Charlottesville Breaking News
They've got an offer you can't refuse.
Yes, the so-called 'group buying' or 'social buying' craze spearheaded by websites like Groupon and LivingSocial has made its way to Charlottesville. While local consumers might have reason to rejoice about saving 50 to 90 percent on local purchases, and while some local businesses are embracing the concept, others are bracing themselves for a daily deal invasion.
In case you haven't heard, Chicago-based Groupon and Washington, D.C.-based LivingSocial have been busy taking over the world lately. Last month, Groupon, which claims to have 50 million subscribers and yearly revenue around $500 million, walked away from a rumored $5 to $6 billion takeover bid from Google. And Amazon.com recently invested $175 million in LivingSocial, which claims it hauls in an average of $1 million a day. Even though we're in the midst of a recession, or supposedly recovering from one, Forbes has called Groupon the "faste...
All six of the scheduled flights from Charlottesville to New York were cancelled Wednesday, February 2, due to the monster snow storm sweeping across the nation's mid-section, but two of the three trains connecting the two cities ran pretty much on time.
Amtrak's "Crescent" train left Charlottesville's Union Station 14 minutes late February 2 with an estimated on-time arrival in New York's Penn Station. The Lynchburg-based "Northeast Regional" left on time shortly before 9am and is currently on track to reach the Big Apple on time.
An Amtrak spokesperson, Christina Leeds, says that there were some disruptions on the line connecting Philadelphia and New York "for a small period of time" but that the trains rolling through Charlottesville should reach New York.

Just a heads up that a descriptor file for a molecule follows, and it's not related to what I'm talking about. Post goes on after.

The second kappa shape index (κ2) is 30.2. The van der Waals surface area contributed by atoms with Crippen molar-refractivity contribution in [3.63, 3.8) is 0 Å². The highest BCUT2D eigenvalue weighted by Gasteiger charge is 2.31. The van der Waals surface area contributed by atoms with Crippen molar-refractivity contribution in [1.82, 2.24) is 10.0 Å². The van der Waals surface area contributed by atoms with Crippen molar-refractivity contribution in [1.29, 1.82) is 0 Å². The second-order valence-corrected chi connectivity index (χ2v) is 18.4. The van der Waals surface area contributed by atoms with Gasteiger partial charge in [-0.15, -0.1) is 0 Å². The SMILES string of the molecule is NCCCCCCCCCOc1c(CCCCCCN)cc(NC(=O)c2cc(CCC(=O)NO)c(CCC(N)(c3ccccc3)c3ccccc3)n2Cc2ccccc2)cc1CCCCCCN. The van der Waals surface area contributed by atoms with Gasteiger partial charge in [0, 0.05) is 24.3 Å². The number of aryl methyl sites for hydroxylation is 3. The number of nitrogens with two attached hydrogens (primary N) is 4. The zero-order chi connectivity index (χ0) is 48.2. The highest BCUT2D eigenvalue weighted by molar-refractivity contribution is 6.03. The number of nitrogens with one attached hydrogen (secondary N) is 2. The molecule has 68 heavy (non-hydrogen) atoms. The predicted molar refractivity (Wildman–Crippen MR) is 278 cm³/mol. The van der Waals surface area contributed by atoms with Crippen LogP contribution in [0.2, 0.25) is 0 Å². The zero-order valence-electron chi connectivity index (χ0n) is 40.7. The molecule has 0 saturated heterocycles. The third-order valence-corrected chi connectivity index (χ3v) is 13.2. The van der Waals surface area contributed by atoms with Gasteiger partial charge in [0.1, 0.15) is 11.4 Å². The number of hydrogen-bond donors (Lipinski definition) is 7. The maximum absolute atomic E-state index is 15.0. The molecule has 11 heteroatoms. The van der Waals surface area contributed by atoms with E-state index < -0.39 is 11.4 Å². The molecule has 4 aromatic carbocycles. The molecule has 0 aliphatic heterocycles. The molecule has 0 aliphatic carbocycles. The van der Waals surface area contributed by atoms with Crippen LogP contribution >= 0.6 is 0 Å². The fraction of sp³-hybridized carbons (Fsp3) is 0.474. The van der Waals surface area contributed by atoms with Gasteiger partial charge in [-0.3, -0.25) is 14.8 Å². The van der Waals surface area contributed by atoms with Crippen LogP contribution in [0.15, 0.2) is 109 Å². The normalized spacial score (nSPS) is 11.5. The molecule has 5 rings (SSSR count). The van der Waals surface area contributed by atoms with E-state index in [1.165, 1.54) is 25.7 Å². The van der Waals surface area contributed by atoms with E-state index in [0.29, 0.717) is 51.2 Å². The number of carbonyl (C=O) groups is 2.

One that's running late is the "Cardinal." Based the previous night in blizzard-socked Chicago, the "Cardinal" was running over seven hours late. However, according to Amtrak, it too–- unlike the airplanes–- should reach New York City.
Leeds notes that the "Northeast Regional" is following through on its entire run, all the way to snow-slammed Boston.
Although showing an operating profit–- due to much higher-than-predicted use in its first year–- the Virginia run of the "Northeast...
When a serious crime occurs on campus, who should investigate? A bill making its way through the Virginia legislature would strip campus police departments of their authority over murder and rape investigations, and would require local police to take the lead–- something some victim advocates believe would result in more thorough investigations of the most serious crimes.
"In my mind, the local police are highly trained–- they have a Special Victims Unit, have people dedicated to that particular type of task," says sexual assault victim advocate Susan Russell, founder of the website uvavictimsofrape.com and a...
It's been five-and-a-half years since Liz Seccuro received the letter that changed her life, and this month, her story, which attracted international news coverage, is being told again–- this time in her own words.
Seccuro's memoir, Crash into Me, a 256-page "tale of bravery, rage and fortitude" according to Kirkus Reviews, hit stands on January 3 as a first-person account of the night in October 1984 when she was raped in a University of Virginia fraternity house and the later devastation wrought by her assailant's apology.
While the title of the book seems to have another Charlottesville connection–- Dave Matthews Band's 1996 hit song by the same name–- Seccuro denies musical inspiration. Instead, she says, "We were drawn to the idea of the past 'crashing' into the present, a...